Islands of the eternal spring: Ilhas Canárias

Travel, Uncategorized

On the very first day of Spring edition 2017 I would like to dedicate some space of Lusofonetica to a place where spring lasts 24/7, 365/6 days per year.

It is not a secret that for people based in the Central/Northern Europe the winter seems to last forever and that one of the most popular getaway destinations are the Canary Islands. Since I have moved to Berlin in 2014, I have already visited  Fuerteventura and Lanzarote and would like to share some of my best photo shots and memories.


Canary Islands are the Norternmost islands out of the archipelago, which makes them accessible within less than 5 hours of flight from mainland Europe. They are located in between the other Macaronesia islands: Northernmost Madeira and Porto Santo, Westernmost Azores and Southernmost Cabo Verde. They are the only one where Spanish is spoken though! While Fuerteventura is more flat, offering vast white-sand beaches, Lanzarote is a smaller yet more diverse island in terms of its volcanic landscape.

Some of my Fuerteventura’s favourites include the beaches close to the town of Corralejo and it’s Dunes Park, and more remote village of El Cotillo with cosy, white houses by the portline.

On the Southern shore there is a vast coast of surfers’ paradise Playa Jandia. One can easily test the beaches for longer than a week, or drive inland to enjoy the Martian landscape of the deserts and volcanic hills.

Lanzarote offer similarly stunning beaches, and surfer spots like Caleta de Famara yet it’s worth mentioning that it’s more of a dramatic landscape with stronger winds and waves’ impact.

Some of my top picks of the Southern part of Lanzarote include the rocky Playa El Golfo and the volcanic Parque Nacional de Timanfaya.

The biggest town of Lanzarote – Arrecife is very pleasant and beautifully designed, inspited by various artists that influenced the island.

To the North of Arrecife, some interesting spots include Jardin de Cactus, or a surprisingly secluded community of El Charco de la Feliz.

The art pieces one cannot miss is the Monumento al Campesino or expositions of the Fundación Cesar Manrique or the inland town of Teguise. From the architectural point of view it’s worth visiting Omar Shariff’s house and enjoy the 360 degree view of the island (if you are a nervous driver like I am and can’t climb up the Mirador del Rio!).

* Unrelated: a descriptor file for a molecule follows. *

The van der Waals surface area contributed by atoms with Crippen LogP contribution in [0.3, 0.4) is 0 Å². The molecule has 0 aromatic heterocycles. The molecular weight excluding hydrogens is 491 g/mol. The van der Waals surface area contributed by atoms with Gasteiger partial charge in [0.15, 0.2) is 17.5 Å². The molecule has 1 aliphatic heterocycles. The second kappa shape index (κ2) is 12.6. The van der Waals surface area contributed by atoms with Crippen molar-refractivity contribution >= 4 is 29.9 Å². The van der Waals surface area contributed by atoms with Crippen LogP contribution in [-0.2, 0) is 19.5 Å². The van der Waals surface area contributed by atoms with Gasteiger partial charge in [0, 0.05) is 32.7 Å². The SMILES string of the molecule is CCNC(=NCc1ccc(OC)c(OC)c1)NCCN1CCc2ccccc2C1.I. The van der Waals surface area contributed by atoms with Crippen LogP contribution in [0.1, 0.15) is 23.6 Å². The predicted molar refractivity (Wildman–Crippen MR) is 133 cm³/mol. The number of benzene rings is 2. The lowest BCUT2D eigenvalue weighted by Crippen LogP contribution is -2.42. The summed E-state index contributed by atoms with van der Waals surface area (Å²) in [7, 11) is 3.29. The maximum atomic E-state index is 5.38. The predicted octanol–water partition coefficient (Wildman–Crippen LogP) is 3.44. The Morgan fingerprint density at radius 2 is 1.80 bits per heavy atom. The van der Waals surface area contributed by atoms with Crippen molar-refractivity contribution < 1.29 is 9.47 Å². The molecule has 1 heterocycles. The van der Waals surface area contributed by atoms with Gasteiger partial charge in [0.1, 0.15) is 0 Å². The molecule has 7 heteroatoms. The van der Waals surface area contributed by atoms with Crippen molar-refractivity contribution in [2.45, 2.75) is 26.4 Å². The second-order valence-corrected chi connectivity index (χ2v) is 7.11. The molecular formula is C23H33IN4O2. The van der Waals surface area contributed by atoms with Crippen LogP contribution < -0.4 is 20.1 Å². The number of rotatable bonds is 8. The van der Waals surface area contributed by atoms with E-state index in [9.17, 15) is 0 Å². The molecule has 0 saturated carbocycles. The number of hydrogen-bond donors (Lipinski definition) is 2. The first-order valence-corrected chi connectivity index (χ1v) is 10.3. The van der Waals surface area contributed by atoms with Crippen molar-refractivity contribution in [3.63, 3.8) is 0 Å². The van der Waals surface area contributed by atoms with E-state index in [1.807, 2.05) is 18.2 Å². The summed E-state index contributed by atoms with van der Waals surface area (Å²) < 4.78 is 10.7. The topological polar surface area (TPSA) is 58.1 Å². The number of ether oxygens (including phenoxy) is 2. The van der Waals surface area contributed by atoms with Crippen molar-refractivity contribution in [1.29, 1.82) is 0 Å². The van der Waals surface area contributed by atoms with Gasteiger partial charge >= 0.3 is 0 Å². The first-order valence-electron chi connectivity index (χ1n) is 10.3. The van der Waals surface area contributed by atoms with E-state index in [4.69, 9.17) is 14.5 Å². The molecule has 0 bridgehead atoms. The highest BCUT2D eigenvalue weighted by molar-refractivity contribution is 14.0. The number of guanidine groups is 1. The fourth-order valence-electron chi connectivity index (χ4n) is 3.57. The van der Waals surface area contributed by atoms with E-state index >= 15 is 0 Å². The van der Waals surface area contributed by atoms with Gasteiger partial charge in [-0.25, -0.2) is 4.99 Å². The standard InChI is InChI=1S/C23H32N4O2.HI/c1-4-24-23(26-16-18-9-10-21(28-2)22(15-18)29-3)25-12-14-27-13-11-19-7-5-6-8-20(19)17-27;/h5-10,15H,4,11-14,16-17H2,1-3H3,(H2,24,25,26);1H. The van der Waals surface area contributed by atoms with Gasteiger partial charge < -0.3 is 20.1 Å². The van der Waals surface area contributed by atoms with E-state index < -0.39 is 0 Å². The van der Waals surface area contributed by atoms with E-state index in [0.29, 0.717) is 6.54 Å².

Escaping the winter means also trying the local cuisine – some of my highlighted restaurants include ‘Sol y luna’ in the romantic town of Punta Mujeres and ‘La Tabla’ in downtown Arrecife, offering modern tapas and great selections of local wines.

Similarly like in Fuerteventura, the Southern part of Lanzarote offers endless beaches of Costa de Papagayo nearby a very pleasant town of Playa Blanca.

And like Madeira, Canary Islands are an interesting location to visit around the carnival, where local festivities take place.

Both Fuerteventura and Lanzarote can be visited during one stay, as there as various ferries connecting these two islands, but I enjoyed greatly coming back to Canary Islands and escaping the winter. I hope soon I will have an occasion to discover the remaining islands!

 

 

 

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Carnaval na Ilha

Travel

Em fevereiro tem carnaval… not only in Brazil! The cultural heritage between Portugal and Brazil is not only a matter of centuries – long colonial, complex relationship but also a matter of nostalgia and, once again, saudade.

So this year for a very short winter break, I pointed the Madeira Island as a destination. As it was known to me as the best place to spend the carnival outside of Rio de Janeiro or Salvador de Bahia (oh well, let’s not enter into the discussion which one is better…), I had to live the experience. And I was not disappointed, actually it surpassed greatly my expectations.

Madeira Island, a part of the autonomous overseas territory of Portugal is situated in the Northern Atlantic Ocean, and its archipelago consists also of the paradise-beach Porto Santo Island and Deserted Islands, which have no residents, as the name suggests. It is famous for its all-year long mild microclimate oscillating around 20-25 Celcius degrees and variety of flora and fauna. It is true that within one day one can experience 4 seasons, go to the beach, hike in the mountains or simply breathe the unbelievably clear air with flowery scents.

The carnival though is a special day for the Madeirenses, the inhabitants of the island. Just to mention that this island was for a long time a strategic location for the overseas travels and during the centuries it gathered not only Portuguese descendents, but also Brazilian and Venezuelan. They are very proud of their autonomous status and they also developed a very specific sotaque so to say. For the Saturday parade it takes much effort to prepare the samba groups costumes, sambadromos, choreography and what not! This year’s (2014) topic was the Sparkling Carnival and indeed, after a few hours of participating in the parade show, my eyes were wide shut/open with amazement. You can experience some of it having a look at the video attached. More happy and flowery posts about Madeira tbc!

Wiki:

carnaval na ilha – carnival on the island

“Em fevereiro tem carnaval” – “we have carnival in February” a famous phrase from the popular song “Pais Tropical” (“Tropical country”) telling the numberless advantages of life in Brazil

sotaque – accent

sambadromo – a place, normally a platform to show the performances of the samba schools during the carnival time